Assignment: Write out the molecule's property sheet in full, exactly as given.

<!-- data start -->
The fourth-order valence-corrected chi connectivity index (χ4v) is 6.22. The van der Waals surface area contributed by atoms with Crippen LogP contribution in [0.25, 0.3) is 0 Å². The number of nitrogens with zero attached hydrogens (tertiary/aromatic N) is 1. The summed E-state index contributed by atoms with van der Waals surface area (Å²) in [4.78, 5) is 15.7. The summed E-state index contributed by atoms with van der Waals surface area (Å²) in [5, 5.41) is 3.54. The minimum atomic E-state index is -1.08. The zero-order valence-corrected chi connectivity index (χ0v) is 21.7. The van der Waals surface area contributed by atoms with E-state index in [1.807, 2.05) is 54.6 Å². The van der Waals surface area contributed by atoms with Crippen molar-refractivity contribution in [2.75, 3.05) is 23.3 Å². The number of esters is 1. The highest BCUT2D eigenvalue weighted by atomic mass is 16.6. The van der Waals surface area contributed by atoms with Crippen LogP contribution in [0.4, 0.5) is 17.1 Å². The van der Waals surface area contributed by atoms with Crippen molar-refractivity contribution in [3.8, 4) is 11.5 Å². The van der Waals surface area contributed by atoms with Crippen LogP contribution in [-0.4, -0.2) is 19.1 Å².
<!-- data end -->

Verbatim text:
The fourth-order valence-corrected chi connectivity index (χ4v) is 6.22. The van der Waals surface area contributed by atoms with Crippen LogP contribution in [0.25, 0.3) is 0 Å². The number of nitrogens with zero attached hydrogens (tertiary/aromatic N) is 1. The summed E-state index contributed by atoms with van der Waals surface area (Å²) in [4.78, 5) is 15.7. The summed E-state index contributed by atoms with van der Waals surface area (Å²) in [5, 5.41) is 3.54. The minimum atomic E-state index is -1.08. The zero-order valence-corrected chi connectivity index (χ0v) is 21.7. The van der Waals surface area contributed by atoms with E-state index in [1.807, 2.05) is 54.6 Å². The van der Waals surface area contributed by atoms with Crippen molar-refractivity contribution in [2.75, 3.05) is 23.3 Å². The number of esters is 1. The highest BCUT2D eigenvalue weighted by atomic mass is 16.6. The van der Waals surface area contributed by atoms with Crippen LogP contribution in [0.4, 0.5) is 17.1 Å². The van der Waals surface area contributed by atoms with Crippen molar-refractivity contribution in [3.8, 4) is 11.5 Å². The van der Waals surface area contributed by atoms with Crippen LogP contribution in [-0.4, -0.2) is 19.1 Å².